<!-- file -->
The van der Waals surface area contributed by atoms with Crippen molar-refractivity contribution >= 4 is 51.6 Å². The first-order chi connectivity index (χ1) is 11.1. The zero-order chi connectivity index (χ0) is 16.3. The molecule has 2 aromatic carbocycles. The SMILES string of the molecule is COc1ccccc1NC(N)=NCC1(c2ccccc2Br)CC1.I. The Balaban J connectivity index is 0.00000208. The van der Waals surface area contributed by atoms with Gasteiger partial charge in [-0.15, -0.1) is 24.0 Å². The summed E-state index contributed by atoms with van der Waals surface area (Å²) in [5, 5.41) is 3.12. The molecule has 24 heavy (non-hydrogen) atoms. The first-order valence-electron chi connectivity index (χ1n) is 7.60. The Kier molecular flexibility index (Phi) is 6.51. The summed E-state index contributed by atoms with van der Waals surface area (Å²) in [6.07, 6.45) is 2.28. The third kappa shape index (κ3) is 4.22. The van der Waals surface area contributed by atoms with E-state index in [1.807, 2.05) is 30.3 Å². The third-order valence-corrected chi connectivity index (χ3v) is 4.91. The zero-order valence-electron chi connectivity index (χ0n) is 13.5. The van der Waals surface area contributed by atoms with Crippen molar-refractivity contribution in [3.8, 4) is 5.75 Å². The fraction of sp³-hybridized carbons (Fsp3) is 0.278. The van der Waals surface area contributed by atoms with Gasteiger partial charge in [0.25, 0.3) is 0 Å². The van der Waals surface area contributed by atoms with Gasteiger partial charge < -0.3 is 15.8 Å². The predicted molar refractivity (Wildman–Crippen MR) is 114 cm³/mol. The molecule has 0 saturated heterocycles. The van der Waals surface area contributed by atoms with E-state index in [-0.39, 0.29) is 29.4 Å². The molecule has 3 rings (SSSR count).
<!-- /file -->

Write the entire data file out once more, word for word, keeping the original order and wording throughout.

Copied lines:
The van der Waals surface area contributed by atoms with Crippen molar-refractivity contribution >= 4 is 51.6 Å². The first-order chi connectivity index (χ1) is 11.1. The zero-order chi connectivity index (χ0) is 16.3. The molecule has 2 aromatic carbocycles. The SMILES string of the molecule is COc1ccccc1NC(N)=NCC1(c2ccccc2Br)CC1.I. The Balaban J connectivity index is 0.00000208. The van der Waals surface area contributed by atoms with Gasteiger partial charge in [-0.15, -0.1) is 24.0 Å². The summed E-state index contributed by atoms with van der Waals surface area (Å²) in [5, 5.41) is 3.12. The molecule has 24 heavy (non-hydrogen) atoms. The first-order valence-electron chi connectivity index (χ1n) is 7.60. The Kier molecular flexibility index (Phi) is 6.51. The summed E-state index contributed by atoms with van der Waals surface area (Å²) in [6.07, 6.45) is 2.28. The third kappa shape index (κ3) is 4.22. The van der Waals surface area contributed by atoms with E-state index in [1.807, 2.05) is 30.3 Å². The third-order valence-corrected chi connectivity index (χ3v) is 4.91. The zero-order valence-electron chi connectivity index (χ0n) is 13.5. The van der Waals surface area contributed by atoms with Crippen molar-refractivity contribution in [3.8, 4) is 5.75 Å². The fraction of sp³-hybridized carbons (Fsp3) is 0.278. The van der Waals surface area contributed by atoms with Gasteiger partial charge in [0.25, 0.3) is 0 Å². The van der Waals surface area contributed by atoms with Gasteiger partial charge < -0.3 is 15.8 Å². The predicted molar refractivity (Wildman–Crippen MR) is 114 cm³/mol. The molecule has 0 saturated heterocycles. The van der Waals surface area contributed by atoms with E-state index in [-0.39, 0.29) is 29.4 Å². The molecule has 3 rings (SSSR count).